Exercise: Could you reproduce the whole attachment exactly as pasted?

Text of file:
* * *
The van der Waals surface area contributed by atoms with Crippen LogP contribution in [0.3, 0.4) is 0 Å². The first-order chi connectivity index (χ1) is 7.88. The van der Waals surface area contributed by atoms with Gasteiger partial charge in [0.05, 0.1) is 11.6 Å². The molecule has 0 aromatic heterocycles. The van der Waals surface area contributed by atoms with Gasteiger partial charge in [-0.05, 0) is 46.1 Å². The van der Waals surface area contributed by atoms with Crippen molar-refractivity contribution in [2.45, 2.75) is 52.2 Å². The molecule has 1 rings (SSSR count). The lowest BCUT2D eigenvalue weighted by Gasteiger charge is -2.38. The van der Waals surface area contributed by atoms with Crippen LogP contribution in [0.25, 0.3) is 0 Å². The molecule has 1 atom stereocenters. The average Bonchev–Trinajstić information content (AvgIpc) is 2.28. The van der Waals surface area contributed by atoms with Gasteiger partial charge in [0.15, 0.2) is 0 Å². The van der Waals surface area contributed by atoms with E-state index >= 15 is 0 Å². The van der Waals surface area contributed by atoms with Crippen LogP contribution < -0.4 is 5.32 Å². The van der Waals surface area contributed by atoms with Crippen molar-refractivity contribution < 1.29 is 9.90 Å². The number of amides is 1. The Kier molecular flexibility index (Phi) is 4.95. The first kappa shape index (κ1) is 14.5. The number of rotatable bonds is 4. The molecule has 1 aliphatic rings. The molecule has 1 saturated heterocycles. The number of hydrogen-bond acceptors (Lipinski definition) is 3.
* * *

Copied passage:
The van der Waals surface area contributed by atoms with Crippen LogP contribution in [0.3, 0.4) is 0 Å². The first-order chi connectivity index (χ1) is 7.88. The van der Waals surface area contributed by atoms with Gasteiger partial charge in [0.05, 0.1) is 11.6 Å². The molecule has 0 aromatic heterocycles. The van der Waals surface area contributed by atoms with Gasteiger partial charge in [-0.05, 0) is 46.1 Å². The van der Waals surface area contributed by atoms with Crippen molar-refractivity contribution in [2.45, 2.75) is 52.2 Å². The molecule has 1 rings (SSSR count). The lowest BCUT2D eigenvalue weighted by Gasteiger charge is -2.38. The van der Waals surface area contributed by atoms with Crippen LogP contribution in [0.25, 0.3) is 0 Å². The molecule has 1 atom stereocenters. The average Bonchev–Trinajstić information content (AvgIpc) is 2.28. The van der Waals surface area contributed by atoms with Gasteiger partial charge in [0.15, 0.2) is 0 Å². The van der Waals surface area contributed by atoms with E-state index >= 15 is 0 Å². The van der Waals surface area contributed by atoms with Crippen LogP contribution < -0.4 is 5.32 Å². The van der Waals surface area contributed by atoms with Crippen molar-refractivity contribution < 1.29 is 9.90 Å². The number of amides is 1. The Kier molecular flexibility index (Phi) is 4.95. The first kappa shape index (κ1) is 14.5. The number of rotatable bonds is 4. The molecule has 1 aliphatic rings. The molecule has 1 saturated heterocycles. The number of hydrogen-bond acceptors (Lipinski definition) is 3.